In his seminal effort on the subject, Understanding Comics, Scott McCloud points out the universal appeal of the icon vs. the specificity of hyperreal. The reason the Sunday funnies work so well for such a broad audience is their “everyman” nature - their designs are generic enough to become iconic, symbolic stand-ins for the viewer. We feel connected to the iconic character because we aren’t just a passive audience, but a participant in the action. When Lucy pulls the football away, it is we who fall on our collective back. Charlie Brown is the ultimate everyman. No coincidence that his character design is so elegantly … generic. He’s practically a walking smiley-face, except he’s always frowning.


One last thought on the hierarchy of realism, concerning design for 3D animation in particular. Always avoid the “uncanny valley’, or the area in which an animated character starts to get so realistic it’s unintentionally creepy (here’s lookin’ at you, Polar Express kids!) The concept was introduced by Japanese roboticist Masahiro Mori in 1970 and has been internalized by the computer gaming industry as an area to avoid. The better CG animation also skillfully avoids the valley – check Brad Bird’s approved designs in the “Incredibles” or “Ratatouille” and you see they intentionally stop short of realism in character design, even though in CG much of the lighting and surface textures tend to be hyperreal. It is possible to carefully land on the other side of the valley, too – look at Gollum or Davey Jones for incredibly realistic CG characters with appeal. Creepy, yes, but an intentional creepiness. Character appeal is the key, and it’s one of Frank and Ollie’s Twelve Principles. Get this right before the animation begins.

Next time: the character design process …

Characters: Preamble

Hey, gang. Lots going on. I haven't posted a lot because of the *ahem* proprietary nature of a lot of the stuff I'm working on. So unfortunately I can't show you how a lot of the production art is shaping up. Yet. What I can do, in the meantime, is talk about some methods I've used and share some of my general ideas about animation production. So to kick off this new series of posts I'll start with a whole spiel on the most fundamental exploratory process for all budding young animators - character design. Fundamental, I say, because this is arguably the first thing you do on a short film, often times even before - dare I say it - story. Because story often evolves directly from character design. Many of our most beloved treasures in the lexicon of animation started with a simple character sketch: the Aardman shorts, for example. The simple character designs almost demand a story to be told with them. Often you will jot down a scribble, a quick sketch of a character, and those little eyes looking back at you from the page will start to tug at you: "Paweeez tell my story! Paweeeeez!" And you just can't say no to your character. After all, this is your creation. Your offspring. You've got responsibilities, buddy. Nodody's gonna tell this character's story if not you. Can you really say no to those eyes? The inimitable Jim Woodring said as much happened to him when his most famous creation Frank came into the world. Suddenly, there was Frank, staring at him from some soiled diner napkin, filling Jim with a sense of wonder. He began to tell Frank's story if only to find out for himself where this creature came from. The same may happen to you, as long as you follow the first cardinal rule of art: doodle incessantly, with both words and pictures. Leave a trail of ravaged napkins in your wake like a creative slug leaving brain-slime. Don't worry about the environmental impact: the folks at Found Magazine will recycle your goods, if nothing else. If you do this, someday you will have your own "In a hole in the ground there lived a Hobbit..." - ten doodled words that gave one creator direction for the rest of his life.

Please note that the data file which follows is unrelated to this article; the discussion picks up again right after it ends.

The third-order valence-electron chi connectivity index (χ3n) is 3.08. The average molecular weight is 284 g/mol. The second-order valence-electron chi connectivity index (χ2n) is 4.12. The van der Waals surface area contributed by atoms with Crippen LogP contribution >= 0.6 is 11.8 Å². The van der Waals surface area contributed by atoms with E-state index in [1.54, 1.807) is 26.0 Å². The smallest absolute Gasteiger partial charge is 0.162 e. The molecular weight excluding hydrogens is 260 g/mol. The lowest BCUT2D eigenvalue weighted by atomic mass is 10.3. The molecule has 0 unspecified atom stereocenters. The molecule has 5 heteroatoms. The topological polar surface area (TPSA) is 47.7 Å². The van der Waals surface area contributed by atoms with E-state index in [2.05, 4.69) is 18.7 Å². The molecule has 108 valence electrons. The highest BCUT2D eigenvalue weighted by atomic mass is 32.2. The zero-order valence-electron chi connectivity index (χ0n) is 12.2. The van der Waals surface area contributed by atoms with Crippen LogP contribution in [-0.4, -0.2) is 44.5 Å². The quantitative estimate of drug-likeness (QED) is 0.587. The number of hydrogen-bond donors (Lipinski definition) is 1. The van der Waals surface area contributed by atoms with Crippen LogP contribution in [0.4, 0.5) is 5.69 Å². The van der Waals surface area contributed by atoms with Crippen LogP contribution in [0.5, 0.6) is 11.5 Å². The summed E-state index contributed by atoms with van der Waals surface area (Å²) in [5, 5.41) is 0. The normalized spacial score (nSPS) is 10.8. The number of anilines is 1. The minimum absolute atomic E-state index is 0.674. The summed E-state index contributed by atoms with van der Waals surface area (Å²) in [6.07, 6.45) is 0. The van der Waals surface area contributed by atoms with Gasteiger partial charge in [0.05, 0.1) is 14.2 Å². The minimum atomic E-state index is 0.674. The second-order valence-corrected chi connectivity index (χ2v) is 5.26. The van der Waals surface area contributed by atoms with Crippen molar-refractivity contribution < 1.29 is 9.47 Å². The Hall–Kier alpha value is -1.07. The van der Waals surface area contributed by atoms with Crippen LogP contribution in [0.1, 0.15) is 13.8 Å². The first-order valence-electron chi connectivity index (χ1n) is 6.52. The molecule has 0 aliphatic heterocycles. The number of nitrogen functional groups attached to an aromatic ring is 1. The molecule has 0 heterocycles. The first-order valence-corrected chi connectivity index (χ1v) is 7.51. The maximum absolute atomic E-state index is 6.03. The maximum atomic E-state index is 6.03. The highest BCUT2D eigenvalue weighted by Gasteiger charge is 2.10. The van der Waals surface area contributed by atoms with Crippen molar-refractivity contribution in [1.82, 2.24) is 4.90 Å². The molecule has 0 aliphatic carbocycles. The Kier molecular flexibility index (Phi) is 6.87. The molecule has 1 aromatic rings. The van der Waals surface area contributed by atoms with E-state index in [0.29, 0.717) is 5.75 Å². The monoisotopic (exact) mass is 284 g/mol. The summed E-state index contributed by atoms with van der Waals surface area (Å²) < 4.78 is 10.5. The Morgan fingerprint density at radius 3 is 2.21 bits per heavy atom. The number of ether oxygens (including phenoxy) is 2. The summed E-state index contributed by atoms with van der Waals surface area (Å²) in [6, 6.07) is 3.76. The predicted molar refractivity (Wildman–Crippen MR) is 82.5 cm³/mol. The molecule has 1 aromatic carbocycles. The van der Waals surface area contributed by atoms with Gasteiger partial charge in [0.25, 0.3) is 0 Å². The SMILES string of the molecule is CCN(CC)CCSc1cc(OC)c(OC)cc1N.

Next post: Character Design!

Friday, February 1, 2008

A Quick One (While He's Away)

In the blogosphere it’s become somewhat of a cliché to waste valuable blogspace apologizing for not posting for so long, so I won’t. Let’s just say it’s been a busy month. Had a holiday or two, visited the whole fam damly, went down to Shepherdstown West Virginia to party like a rock star, and then came back and plunged head first into the world of Sinister. I’ve been plugging away with some help from my friends and the world is taking shape. There are three sets in production and six or seven characters. Here’s a pic of the valley that most of the action takes place in.



I’m currently working on a couple of shots, so I’ll get back to work.
For now, Sinizens,
out.